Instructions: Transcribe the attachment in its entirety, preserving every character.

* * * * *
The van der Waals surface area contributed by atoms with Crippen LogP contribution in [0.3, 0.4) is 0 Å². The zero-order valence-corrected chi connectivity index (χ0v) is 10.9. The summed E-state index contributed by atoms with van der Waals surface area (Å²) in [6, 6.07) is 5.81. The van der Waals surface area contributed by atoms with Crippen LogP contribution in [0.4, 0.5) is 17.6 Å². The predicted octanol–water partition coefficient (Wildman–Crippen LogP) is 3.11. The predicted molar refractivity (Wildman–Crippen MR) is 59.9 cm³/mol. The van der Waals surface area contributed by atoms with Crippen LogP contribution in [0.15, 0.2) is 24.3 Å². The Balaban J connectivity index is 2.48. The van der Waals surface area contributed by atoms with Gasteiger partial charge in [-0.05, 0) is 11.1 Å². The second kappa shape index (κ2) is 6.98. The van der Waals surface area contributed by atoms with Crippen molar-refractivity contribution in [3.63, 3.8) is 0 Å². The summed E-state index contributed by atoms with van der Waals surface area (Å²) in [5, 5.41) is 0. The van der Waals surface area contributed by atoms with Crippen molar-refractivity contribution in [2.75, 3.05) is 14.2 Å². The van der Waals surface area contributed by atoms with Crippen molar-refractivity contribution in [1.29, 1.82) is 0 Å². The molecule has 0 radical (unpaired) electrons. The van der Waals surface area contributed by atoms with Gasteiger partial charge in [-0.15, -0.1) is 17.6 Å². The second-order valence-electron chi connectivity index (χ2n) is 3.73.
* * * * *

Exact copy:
The van der Waals surface area contributed by atoms with Crippen LogP contribution in [0.3, 0.4) is 0 Å². The zero-order valence-corrected chi connectivity index (χ0v) is 10.9. The summed E-state index contributed by atoms with van der Waals surface area (Å²) in [6, 6.07) is 5.81. The van der Waals surface area contributed by atoms with Crippen LogP contribution in [0.4, 0.5) is 17.6 Å². The predicted octanol–water partition coefficient (Wildman–Crippen LogP) is 3.11. The predicted molar refractivity (Wildman–Crippen MR) is 59.9 cm³/mol. The van der Waals surface area contributed by atoms with Crippen LogP contribution in [0.15, 0.2) is 24.3 Å². The Balaban J connectivity index is 2.48. The van der Waals surface area contributed by atoms with Gasteiger partial charge in [-0.05, 0) is 11.1 Å². The second kappa shape index (κ2) is 6.98. The van der Waals surface area contributed by atoms with Crippen molar-refractivity contribution in [3.63, 3.8) is 0 Å². The summed E-state index contributed by atoms with van der Waals surface area (Å²) in [5, 5.41) is 0. The van der Waals surface area contributed by atoms with Crippen molar-refractivity contribution in [2.75, 3.05) is 14.2 Å². The van der Waals surface area contributed by atoms with Crippen molar-refractivity contribution in [1.29, 1.82) is 0 Å². The molecule has 0 radical (unpaired) electrons. The van der Waals surface area contributed by atoms with Gasteiger partial charge in [-0.15, -0.1) is 17.6 Å². The second-order valence-electron chi connectivity index (χ2n) is 3.73.